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Strengthening National Security through Global Water Security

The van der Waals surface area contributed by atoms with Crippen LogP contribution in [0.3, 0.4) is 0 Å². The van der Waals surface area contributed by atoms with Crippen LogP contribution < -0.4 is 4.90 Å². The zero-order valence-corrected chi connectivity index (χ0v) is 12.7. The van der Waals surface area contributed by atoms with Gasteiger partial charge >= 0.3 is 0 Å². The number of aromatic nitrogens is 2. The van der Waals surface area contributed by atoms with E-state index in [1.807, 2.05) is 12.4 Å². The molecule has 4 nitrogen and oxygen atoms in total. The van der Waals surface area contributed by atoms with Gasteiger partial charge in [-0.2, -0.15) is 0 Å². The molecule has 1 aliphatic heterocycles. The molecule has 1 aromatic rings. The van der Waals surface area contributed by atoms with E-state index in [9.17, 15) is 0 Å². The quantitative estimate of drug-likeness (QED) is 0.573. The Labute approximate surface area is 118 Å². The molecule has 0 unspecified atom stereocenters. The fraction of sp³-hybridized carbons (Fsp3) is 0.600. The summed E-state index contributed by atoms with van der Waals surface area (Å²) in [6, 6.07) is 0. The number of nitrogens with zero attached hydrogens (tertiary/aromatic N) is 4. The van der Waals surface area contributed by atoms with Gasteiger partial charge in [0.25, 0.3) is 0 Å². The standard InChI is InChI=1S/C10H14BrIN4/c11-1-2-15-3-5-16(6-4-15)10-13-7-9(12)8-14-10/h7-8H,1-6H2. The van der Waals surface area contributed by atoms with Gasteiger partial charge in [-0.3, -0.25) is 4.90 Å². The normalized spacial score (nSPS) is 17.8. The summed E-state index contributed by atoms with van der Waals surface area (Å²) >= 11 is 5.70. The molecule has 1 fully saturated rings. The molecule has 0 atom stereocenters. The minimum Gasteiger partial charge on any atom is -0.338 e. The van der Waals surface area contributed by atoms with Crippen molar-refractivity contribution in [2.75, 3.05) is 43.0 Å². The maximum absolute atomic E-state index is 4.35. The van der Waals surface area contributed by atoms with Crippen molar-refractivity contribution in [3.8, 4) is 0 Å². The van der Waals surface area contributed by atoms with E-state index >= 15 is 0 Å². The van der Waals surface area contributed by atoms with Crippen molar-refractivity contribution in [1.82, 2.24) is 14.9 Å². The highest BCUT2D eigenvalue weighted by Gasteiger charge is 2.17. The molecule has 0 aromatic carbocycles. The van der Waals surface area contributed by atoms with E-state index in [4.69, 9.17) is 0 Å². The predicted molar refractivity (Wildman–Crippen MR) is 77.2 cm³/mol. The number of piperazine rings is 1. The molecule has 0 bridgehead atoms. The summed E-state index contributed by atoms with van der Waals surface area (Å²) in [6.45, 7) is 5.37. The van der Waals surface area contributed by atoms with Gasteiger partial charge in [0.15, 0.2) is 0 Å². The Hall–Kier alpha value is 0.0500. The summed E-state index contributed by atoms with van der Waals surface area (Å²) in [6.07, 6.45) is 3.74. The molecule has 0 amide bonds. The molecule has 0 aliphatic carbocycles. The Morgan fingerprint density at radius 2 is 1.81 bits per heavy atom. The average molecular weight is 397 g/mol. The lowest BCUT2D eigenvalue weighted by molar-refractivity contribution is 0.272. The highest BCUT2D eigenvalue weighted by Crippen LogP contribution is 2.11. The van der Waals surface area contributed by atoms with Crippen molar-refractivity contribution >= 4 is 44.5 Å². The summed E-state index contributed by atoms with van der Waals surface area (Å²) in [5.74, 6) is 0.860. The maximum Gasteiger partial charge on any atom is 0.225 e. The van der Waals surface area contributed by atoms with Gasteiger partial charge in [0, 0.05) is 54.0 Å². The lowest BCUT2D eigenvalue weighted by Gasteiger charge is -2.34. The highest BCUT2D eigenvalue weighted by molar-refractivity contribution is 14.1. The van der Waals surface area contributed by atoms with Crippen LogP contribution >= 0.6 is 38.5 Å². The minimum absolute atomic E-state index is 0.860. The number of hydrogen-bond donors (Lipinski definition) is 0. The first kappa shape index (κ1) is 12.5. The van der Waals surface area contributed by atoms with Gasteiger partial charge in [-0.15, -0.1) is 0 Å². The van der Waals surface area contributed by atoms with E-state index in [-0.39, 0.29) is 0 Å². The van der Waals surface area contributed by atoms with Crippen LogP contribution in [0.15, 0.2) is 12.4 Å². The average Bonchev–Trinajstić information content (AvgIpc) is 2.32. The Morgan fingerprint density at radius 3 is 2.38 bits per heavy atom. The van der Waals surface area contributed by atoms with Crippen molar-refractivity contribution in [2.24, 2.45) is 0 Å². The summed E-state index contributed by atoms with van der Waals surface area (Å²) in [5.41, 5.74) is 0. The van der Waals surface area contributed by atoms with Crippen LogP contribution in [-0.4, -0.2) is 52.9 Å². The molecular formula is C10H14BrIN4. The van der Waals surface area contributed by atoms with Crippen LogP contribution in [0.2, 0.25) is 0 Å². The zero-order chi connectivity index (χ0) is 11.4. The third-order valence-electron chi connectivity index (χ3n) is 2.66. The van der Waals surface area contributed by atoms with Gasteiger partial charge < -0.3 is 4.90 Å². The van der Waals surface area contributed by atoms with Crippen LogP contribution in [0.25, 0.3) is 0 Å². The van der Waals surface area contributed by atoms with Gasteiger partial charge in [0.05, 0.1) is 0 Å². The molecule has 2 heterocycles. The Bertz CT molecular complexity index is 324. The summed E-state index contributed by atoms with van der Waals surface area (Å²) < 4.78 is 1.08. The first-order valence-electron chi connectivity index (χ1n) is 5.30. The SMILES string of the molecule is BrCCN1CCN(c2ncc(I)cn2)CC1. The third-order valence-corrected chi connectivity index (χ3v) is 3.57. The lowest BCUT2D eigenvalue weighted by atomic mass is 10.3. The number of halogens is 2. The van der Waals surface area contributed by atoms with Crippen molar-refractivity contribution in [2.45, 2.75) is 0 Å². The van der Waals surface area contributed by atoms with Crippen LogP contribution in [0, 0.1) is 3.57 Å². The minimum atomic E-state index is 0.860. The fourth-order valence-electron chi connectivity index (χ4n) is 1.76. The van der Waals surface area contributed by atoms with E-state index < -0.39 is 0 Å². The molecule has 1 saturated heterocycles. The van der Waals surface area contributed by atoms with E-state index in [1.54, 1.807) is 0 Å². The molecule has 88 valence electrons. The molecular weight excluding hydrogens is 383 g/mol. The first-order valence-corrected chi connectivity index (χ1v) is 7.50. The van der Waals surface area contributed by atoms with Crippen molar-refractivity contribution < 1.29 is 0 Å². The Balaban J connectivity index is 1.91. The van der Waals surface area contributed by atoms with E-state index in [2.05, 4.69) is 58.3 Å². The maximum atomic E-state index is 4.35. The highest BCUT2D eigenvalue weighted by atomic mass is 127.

Strengthening National Security through Global Water Security By Kelly Parsons (Guatemala 1993-96)  How would your day go without drinking water? How safe would you feel if you knew every day meant having to find water and coping with no toilet? A country’s ability to effectively provide and manage water and sanitation services profoundly shapes its communities, socio-economic and political stability and national security. However, as shared water resources between countries and communities become scarce, competition for water increases, raising tensions and the likelihood of conflict while contributing to poverty, infectious disease outbreaks and malnutrition. And there is growing evidence suggesting that climate change is playing an ever-increasing role in the global resurgence and spread of cholera and other waterborne diseases. In June, the White House announced the Action Plan on Global Water Security. For the first time, this plan directly links access to water, sanitation and hygiene (WASH) around the world to . . .